- Crack down on spreading germs.
Good hygiene and hand-washing help prevent the spread of germs. Remember to wash produce before eating or using in recipes. Clean glasses, forks, spoons and other utensils to reduce the spread and growth of bacteria.
- Increase sleep, reduce stress.
Getting adequate sleep and managing stress can be just as important as healthy eating to ward off the flu. Research demonstrates that lack of sleep and increased stress contribute to illness and overall poor health, so:
- Adults should get seven to nine hours of sleep each day, while children need eight to 14 hours, depending on their age.
- Healthy ways to cope with stress include meditating, listening to music or writing.
- Physical activity is another strategy to manage stress and may reduce the risk of some chronic diseases that can weaken your immune system.
Even if you eat healthy, get plenty of rest, drink adequate fluids and manage your stress, you may still catch the flu. If so, your illness may not last as long, and you may not feel so bad.
Stay well. In the meantime, here are some recipes incorporating immune-fighting foods:
Chicken Noodle Soup with Dill
10 cups reduced-sodium chicken broth
3 medium carrots, diced
1 large stalk celery, diced
3 tablespoons minced fresh ginger
6 cloves garlic, minced
4 ounces whole-wheat egg noodles (3 cups)
4 cups shredded cooked skinless chicken breast (about 1 pound)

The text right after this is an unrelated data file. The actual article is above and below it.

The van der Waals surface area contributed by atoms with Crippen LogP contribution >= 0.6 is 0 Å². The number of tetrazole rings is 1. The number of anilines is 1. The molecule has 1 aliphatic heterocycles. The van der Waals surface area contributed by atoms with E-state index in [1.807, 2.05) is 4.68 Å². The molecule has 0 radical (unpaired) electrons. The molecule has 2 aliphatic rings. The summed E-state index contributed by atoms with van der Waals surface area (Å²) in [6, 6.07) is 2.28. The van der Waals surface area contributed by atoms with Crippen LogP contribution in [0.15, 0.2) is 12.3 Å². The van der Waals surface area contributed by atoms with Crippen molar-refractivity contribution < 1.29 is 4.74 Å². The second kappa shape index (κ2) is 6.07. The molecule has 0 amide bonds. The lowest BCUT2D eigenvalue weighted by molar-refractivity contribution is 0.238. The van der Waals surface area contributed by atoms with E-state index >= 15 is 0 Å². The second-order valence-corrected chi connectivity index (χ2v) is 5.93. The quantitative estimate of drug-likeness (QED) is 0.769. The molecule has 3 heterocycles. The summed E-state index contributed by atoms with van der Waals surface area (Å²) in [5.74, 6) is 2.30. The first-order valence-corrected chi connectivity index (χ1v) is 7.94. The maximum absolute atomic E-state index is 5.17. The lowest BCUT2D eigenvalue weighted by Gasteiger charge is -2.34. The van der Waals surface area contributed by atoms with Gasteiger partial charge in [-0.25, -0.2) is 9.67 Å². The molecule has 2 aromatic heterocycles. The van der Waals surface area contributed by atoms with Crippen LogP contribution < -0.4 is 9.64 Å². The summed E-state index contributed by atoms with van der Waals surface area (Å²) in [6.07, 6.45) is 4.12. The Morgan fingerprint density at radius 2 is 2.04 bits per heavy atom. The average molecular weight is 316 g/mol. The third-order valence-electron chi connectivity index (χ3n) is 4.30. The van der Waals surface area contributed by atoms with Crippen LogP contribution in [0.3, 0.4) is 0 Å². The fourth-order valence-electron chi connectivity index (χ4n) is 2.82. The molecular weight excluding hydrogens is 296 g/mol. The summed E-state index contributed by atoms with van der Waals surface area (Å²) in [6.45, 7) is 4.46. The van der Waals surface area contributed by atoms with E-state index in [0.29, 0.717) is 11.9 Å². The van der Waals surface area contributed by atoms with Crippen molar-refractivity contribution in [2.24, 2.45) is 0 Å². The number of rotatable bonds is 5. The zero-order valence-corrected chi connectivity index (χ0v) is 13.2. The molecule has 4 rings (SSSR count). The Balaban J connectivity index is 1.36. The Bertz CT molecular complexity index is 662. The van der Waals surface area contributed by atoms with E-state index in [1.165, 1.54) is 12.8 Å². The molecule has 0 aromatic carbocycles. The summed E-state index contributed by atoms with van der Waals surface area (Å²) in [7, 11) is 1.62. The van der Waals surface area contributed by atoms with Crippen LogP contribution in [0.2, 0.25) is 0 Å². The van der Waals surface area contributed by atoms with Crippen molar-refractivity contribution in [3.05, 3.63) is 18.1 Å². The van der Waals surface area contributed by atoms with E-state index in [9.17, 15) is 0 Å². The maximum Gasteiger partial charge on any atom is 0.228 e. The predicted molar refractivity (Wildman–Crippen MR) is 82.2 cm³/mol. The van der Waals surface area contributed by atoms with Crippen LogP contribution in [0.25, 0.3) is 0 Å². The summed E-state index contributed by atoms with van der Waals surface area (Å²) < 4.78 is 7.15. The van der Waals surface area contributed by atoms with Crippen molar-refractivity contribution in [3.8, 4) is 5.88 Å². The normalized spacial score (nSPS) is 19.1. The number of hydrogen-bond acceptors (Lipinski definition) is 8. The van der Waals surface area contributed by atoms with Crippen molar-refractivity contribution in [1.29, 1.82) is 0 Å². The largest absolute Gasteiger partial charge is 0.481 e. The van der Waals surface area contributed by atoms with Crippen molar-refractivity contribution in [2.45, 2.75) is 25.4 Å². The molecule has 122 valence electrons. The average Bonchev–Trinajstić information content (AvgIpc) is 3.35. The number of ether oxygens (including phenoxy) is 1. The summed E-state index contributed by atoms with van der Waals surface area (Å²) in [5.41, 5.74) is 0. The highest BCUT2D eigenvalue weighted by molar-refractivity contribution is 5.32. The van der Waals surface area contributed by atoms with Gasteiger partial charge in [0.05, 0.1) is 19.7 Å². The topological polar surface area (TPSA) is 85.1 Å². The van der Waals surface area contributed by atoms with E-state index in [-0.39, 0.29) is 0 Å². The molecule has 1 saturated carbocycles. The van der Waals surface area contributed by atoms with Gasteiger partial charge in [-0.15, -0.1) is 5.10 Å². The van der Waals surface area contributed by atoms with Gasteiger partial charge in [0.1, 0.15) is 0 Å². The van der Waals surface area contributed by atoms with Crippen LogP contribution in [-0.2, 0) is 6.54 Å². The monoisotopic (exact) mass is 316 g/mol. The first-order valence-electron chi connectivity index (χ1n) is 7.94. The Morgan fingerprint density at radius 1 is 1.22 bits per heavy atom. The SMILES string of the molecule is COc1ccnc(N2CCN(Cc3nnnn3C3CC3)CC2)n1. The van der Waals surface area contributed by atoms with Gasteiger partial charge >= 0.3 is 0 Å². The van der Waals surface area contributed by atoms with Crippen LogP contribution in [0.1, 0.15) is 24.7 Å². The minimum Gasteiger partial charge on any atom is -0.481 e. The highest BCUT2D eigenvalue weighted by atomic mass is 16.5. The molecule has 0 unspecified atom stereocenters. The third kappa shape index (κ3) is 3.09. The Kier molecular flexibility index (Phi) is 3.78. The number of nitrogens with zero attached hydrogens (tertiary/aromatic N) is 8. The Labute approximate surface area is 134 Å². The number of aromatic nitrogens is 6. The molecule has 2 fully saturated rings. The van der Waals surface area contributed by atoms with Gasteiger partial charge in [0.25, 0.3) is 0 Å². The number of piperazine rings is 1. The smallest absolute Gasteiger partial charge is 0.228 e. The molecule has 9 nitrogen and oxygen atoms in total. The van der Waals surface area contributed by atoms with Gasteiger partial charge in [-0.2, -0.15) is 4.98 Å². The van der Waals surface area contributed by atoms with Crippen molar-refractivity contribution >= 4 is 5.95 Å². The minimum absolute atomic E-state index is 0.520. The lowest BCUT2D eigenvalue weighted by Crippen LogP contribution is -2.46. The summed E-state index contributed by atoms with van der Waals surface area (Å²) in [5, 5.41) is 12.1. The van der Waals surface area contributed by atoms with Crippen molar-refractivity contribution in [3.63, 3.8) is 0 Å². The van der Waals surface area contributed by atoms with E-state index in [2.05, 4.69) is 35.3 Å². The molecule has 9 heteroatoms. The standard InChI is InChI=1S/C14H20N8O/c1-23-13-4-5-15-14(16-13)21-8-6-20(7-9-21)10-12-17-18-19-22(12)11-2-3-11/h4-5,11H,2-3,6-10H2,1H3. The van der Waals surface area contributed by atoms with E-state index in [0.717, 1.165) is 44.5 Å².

1 tablespoon chopped fresh dill
1 tablespoon lemon juice, or to taste
Bring broth to a boil in a Dutch oven. Add carrots, celery, ginger and garlic; cook uncovered over medium heat until vegetables are just tender, about 20 minutes. Add noodles and chicken; simmer until the noodles are just tender, 8–10 minutes. Stir in dill and lemon juice.
Nutrition per serving (1½ cups): Calories 267, total fat 4 g, saturated fat 2 g, monounsaturated fat 1 g, cholesterol 0 g, protein 38 g, carbohydrates 18 g, dietary fiber 2 g, sodium 330 g.
Tomato Apple Jam
Mayo Clinic Healthy Living Center
Serve as condiment with chicken steak, fish, fried eggs or toast.
1 tablespoon olive oil
1 cup yellow onions, diced
1 teaspoon ground mustard seed
⅛ teaspoon cayenne pepper
⅛ teaspoon ground allspice
⅛ teaspoon ground cinnamon
2 cups tomatoes, peeled and diced
2 cups apples, unpeeled and diced
¼ cup apple cider vinegar
¼ cup sugar
¾ teaspoon salt
Heat olive oil in a pan over medium heat. Sautee onions for two minutes. Then add all the spices; toast and stir for two minutes. Add the tomatoes, apples, vinegar and sugar. Mix together and simmer over low heat for 20–30 minutes, stirring occasionally. Season to taste.
Nutrition per serving (2 tablespoons): Calories 24, total fat 0.5 g, saturated fat 0.1 g, monounsaturated fat 0.3 g, cholesterol 0 g, protein 0.3 g, carbohydrates 5 g, dietary fiber 1 g, sodium 48 g.